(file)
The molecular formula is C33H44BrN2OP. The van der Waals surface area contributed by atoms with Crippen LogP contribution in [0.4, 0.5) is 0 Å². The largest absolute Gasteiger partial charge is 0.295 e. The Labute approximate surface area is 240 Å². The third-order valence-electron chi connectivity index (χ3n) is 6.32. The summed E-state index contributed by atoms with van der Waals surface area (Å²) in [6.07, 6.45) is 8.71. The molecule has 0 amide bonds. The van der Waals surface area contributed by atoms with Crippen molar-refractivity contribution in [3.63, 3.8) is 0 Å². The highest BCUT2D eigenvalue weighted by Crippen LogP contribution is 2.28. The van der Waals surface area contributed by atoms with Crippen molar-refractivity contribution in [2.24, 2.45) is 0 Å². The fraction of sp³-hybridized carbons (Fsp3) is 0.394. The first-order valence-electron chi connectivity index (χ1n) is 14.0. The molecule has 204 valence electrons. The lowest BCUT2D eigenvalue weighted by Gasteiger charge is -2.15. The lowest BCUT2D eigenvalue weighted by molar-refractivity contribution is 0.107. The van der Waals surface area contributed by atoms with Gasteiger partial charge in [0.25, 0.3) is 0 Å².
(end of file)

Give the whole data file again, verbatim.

The molecular formula is C33H44BrN2OP. The van der Waals surface area contributed by atoms with Crippen LogP contribution in [0.4, 0.5) is 0 Å². The largest absolute Gasteiger partial charge is 0.295 e. The Labute approximate surface area is 240 Å². The third-order valence-electron chi connectivity index (χ3n) is 6.32. The summed E-state index contributed by atoms with van der Waals surface area (Å²) in [6.07, 6.45) is 8.71. The molecule has 0 amide bonds. The van der Waals surface area contributed by atoms with Crippen molar-refractivity contribution in [3.63, 3.8) is 0 Å². The highest BCUT2D eigenvalue weighted by Crippen LogP contribution is 2.28. The van der Waals surface area contributed by atoms with Crippen molar-refractivity contribution in [2.24, 2.45) is 0 Å². The fraction of sp³-hybridized carbons (Fsp3) is 0.394. The first-order valence-electron chi connectivity index (χ1n) is 14.0. The molecule has 204 valence electrons. The lowest BCUT2D eigenvalue weighted by Gasteiger charge is -2.15. The lowest BCUT2D eigenvalue weighted by molar-refractivity contribution is 0.107. The van der Waals surface area contributed by atoms with Gasteiger partial charge in [0.25, 0.3) is 0 Å².